Sustainable Strategies - New Topographics
So the reality of my practice based methodology has set in this week, i.e.developing my practice around the final outcome rather than let the process lead me (practice led), and as a result I realised that I was racing ahead to establish the outcome before giving my ideas and images chance to breathe. A quick email to my tutor and I realised that I needed to slow down and let the project come to view.
I have taken the week to boost my research and started with a look at the New Topographics, a turning point that took place in 1975 exhibition with a radical shift from the traditional landscape photography. With photographers such as Lewis Baltz , Bernd and Hilla Becher they started to show how the land had been used rather than could be used. There was a focus on the industrial and suburban landscapes. Bernd and Hilla Becher's sets of images depicting various found objects such as watertowers, mines and fuel storage tanks resonated with me.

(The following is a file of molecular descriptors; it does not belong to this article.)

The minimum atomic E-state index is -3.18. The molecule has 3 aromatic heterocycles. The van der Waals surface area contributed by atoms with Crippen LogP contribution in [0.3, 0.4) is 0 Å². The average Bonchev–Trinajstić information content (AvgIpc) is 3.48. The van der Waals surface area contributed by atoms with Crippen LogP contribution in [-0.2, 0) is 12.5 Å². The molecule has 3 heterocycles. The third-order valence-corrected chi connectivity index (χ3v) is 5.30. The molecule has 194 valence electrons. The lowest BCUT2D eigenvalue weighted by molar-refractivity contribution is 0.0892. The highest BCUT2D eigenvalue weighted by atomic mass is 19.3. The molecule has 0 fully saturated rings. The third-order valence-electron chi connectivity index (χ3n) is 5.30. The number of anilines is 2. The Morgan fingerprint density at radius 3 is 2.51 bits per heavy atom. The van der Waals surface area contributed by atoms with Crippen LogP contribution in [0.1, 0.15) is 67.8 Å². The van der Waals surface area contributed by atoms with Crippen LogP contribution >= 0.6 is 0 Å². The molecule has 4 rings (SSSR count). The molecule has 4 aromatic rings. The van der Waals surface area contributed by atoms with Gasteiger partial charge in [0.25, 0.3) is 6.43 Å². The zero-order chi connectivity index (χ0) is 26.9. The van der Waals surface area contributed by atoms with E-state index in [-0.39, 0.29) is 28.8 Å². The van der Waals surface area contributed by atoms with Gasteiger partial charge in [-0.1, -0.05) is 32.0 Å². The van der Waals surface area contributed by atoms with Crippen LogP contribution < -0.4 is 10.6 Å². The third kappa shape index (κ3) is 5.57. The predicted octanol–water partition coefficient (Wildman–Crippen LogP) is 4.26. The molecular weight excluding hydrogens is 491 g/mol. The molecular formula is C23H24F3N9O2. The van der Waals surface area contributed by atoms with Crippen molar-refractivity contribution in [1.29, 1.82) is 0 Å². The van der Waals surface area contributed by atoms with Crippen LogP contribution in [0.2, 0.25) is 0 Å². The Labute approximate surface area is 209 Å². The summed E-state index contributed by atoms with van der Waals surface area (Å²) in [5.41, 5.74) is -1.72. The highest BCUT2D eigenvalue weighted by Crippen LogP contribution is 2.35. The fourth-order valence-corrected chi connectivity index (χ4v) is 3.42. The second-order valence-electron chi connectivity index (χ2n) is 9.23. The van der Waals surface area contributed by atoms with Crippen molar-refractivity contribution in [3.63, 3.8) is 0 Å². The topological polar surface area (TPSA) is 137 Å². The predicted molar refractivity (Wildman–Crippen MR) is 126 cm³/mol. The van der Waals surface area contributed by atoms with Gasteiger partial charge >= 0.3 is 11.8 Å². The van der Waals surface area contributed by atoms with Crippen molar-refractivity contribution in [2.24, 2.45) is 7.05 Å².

I was particularly interested in their idea of 'making families of objects' and also this idea that they were creating a 'family of motifs'.
Looking at the literal meaning of a motif:
a decorative image or design, especially a repeated one forming a pattern.
When I put this again my own plans in terms of 'multiplicity' I felt that there was a connection here and my manipulated images of architecture when put together in a series could be considered as motifs of Birmingham's buildings.
Further reading through this week also brought out Jasper John's quote from 1964, when he said 'take an object, do something to it, do something else to it. Whilst I do not profess my work is any where near the league of John's there was something in the sentiment that echoes to my idea of taking an image and then multiplying it, i.e. I am doing something to it, and something else. I intend to continue looking into the work of John in the coming weeks to see how his ideas could further help inform my project.
1. Lecture 4: New Topographics and Beyond
2. Tate (2016). Who are Hilla and Bernd Becher? | Tate. [online] Tate. Available at: https://www.tate.org.uk/art/artists/bernd-becher-and-hilla-becher-718/who-are-bechers.
Typlogies - Bernd and Hilla Becher
Multiplicity Two - Steve Rabone - 2021